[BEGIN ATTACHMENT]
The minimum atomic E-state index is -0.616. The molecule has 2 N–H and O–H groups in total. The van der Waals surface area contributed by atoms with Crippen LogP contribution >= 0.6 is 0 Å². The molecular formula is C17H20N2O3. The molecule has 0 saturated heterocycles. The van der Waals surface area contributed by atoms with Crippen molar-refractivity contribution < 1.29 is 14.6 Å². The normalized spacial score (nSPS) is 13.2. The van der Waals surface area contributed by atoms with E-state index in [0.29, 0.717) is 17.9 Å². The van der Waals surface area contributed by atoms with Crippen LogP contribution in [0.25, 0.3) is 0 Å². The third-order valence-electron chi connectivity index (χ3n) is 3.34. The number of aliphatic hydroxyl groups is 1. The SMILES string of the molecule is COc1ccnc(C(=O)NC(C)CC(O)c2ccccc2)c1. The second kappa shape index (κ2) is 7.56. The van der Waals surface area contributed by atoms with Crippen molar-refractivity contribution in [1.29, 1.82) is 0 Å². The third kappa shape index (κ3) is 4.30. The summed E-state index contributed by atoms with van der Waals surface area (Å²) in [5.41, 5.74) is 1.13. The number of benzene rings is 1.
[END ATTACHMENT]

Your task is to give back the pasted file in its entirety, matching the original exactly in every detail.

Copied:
The minimum atomic E-state index is -0.616. The molecule has 2 N–H and O–H groups in total. The van der Waals surface area contributed by atoms with Crippen LogP contribution >= 0.6 is 0 Å². The molecular formula is C17H20N2O3. The molecule has 0 saturated heterocycles. The van der Waals surface area contributed by atoms with Crippen molar-refractivity contribution < 1.29 is 14.6 Å². The normalized spacial score (nSPS) is 13.2. The van der Waals surface area contributed by atoms with E-state index in [0.29, 0.717) is 17.9 Å². The van der Waals surface area contributed by atoms with Crippen LogP contribution in [0.25, 0.3) is 0 Å². The third-order valence-electron chi connectivity index (χ3n) is 3.34. The number of aliphatic hydroxyl groups is 1. The SMILES string of the molecule is COc1ccnc(C(=O)NC(C)CC(O)c2ccccc2)c1. The second kappa shape index (κ2) is 7.56. The van der Waals surface area contributed by atoms with Crippen molar-refractivity contribution in [1.29, 1.82) is 0 Å². The third kappa shape index (κ3) is 4.30. The summed E-state index contributed by atoms with van der Waals surface area (Å²) in [5.41, 5.74) is 1.13. The number of benzene rings is 1.